2013 mlb draftAfter three exciting, exhausting, and occasionally confusing days, the 2013 draft is in the books. Now comes the signing process, the assignment of new players to their various teams, the strategy critiques, the re-evaluation of the organizations, the re-ranking of the top prospect lists, and all those other aspects of minor league tracking and over-analysis from which so many derive such enjoyment. This is a great time of year to be a baseball fan, and particular a fan of the minors.

And that draft analysis begins today, in a small way. Until players have signed it will be tough to get an accurate sense of just how well the Cubs did this year, but this year, even with signing questions factored in, I think the only question be whether the Cubs did well or very well. This is a strong draft.

After a quick assessment of the four currently active teams we will take an early, high level look at the Cubs draft and start to figure out what it means for the farm system and the organization as a whole.

Iowa Cubs : 27-34

The worst team in the Cubs organization is in second place and just five games out of first. The Pacific Coast League does not declare first half division winners as a means of locking up postseason slots, so the Cubs have until the beginning of September to close that gap.

They should be getting some reinforcements. Junior Lake has finally arrived in Iowa after a long rehab stint in Arizona, and eventually the Cubs should promote Double A veterans such as Matt Szczur and Jae-Hoon Ha (currently injured) and Justin Bour (also injured) to Iowa. The large class of college pitchers in this draft might allow some bullpen pitchers to be promoted as well. Zach Rosscup, Tony Zych, Trey McNutt, and Frank Batista would all be candidates for relocation to a more northern bullpen.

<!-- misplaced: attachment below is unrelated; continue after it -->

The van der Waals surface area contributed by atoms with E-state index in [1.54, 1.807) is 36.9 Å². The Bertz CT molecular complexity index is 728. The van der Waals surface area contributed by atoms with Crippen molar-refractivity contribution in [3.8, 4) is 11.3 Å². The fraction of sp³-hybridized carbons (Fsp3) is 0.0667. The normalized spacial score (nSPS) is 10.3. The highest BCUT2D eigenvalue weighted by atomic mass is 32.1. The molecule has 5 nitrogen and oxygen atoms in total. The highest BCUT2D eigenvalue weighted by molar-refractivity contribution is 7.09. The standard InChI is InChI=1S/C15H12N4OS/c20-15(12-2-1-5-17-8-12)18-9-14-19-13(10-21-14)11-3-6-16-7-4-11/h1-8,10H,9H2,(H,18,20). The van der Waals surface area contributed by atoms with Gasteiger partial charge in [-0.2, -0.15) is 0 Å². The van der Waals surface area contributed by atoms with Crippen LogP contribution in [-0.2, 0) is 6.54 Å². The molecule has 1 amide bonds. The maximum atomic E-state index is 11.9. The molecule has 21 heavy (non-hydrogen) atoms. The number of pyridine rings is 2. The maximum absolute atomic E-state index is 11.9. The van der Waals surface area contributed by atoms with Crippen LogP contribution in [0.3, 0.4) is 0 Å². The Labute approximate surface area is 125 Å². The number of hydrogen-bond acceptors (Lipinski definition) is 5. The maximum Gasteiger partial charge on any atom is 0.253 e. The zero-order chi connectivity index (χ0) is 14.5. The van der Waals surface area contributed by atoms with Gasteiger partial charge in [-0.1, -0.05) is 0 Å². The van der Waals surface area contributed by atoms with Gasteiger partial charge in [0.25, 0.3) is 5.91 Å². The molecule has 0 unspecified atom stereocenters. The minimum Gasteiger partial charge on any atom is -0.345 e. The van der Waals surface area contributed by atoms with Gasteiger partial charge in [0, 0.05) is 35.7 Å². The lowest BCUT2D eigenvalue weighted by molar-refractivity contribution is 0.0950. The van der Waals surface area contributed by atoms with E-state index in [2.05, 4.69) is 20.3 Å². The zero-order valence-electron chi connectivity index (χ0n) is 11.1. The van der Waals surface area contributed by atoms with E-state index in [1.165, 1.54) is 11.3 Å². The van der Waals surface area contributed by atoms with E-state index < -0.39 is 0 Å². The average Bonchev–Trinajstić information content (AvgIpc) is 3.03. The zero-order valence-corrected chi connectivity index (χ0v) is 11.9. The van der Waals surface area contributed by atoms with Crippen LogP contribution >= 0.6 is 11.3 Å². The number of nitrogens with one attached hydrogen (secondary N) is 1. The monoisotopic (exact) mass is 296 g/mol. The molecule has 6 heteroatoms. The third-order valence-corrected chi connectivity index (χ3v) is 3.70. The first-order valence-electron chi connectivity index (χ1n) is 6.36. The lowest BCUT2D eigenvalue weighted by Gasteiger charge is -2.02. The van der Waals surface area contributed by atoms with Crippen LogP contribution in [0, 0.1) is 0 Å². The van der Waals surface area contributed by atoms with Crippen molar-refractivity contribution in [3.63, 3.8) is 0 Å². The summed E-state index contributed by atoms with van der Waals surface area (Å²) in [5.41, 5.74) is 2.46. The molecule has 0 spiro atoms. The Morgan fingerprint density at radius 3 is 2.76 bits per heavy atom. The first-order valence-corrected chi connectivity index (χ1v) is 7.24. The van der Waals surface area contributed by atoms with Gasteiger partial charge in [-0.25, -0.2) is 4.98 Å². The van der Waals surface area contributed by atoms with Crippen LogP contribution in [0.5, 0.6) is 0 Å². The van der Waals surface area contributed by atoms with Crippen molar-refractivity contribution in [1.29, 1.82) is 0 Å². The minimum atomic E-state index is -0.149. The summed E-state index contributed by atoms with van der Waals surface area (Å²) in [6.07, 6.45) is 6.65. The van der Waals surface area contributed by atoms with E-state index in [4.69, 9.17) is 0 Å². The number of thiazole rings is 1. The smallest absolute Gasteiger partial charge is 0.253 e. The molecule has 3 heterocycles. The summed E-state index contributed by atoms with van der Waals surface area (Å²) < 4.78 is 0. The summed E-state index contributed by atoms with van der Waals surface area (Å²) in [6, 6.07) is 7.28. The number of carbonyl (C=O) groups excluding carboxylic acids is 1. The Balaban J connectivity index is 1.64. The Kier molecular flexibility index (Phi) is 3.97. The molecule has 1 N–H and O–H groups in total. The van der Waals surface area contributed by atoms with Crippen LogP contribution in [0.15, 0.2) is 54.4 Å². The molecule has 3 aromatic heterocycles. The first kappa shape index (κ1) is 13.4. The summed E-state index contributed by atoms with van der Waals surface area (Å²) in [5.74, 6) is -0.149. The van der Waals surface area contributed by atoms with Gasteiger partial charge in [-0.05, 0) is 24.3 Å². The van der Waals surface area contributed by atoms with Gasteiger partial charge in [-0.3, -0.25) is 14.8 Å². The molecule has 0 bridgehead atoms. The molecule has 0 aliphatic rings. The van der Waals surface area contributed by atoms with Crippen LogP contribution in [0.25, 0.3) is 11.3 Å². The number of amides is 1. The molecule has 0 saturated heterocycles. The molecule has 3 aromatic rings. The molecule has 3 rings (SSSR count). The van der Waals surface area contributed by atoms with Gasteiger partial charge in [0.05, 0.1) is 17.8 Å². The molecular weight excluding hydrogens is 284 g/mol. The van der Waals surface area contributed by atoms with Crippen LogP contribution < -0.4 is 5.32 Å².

Tennessee Smokies : 31-30

The Smokies are still over .500 and in second place, but they have fallen 7.5 games back of first. If Tennessee is going to enjoy postseason baseball, they’ll do it with a second half title.

In the meantime, the Smokies are running an online auction with proceeds going to support the Oklahoma City Red Cross. There are signed items from Cub greats like Fergie Jenkins on that list, as well as Message Board favorites like Tony Campana. Whether you are a serious collector, a casual  fan, or shopping for a loved one I think you’ll find something on that list worth bidding on.

That list does have some rare and unusual items. This might be your only chance to bid on a game used bat signed by reliever Frank Batista. I have to wonder, though, who used that bat? According to Baseball Reference, Batista does not have an At Bat this season. Or in any other season for that matter.

Daytona Cubs : 29-28

The Cubs are in a tough division, but despite that they are still lurking just four games back of the division leader. They are not out of contention for the first half title yet, but it would take some unlikely events to close that gap at this point in the season.

Kane County Cougars : 28-31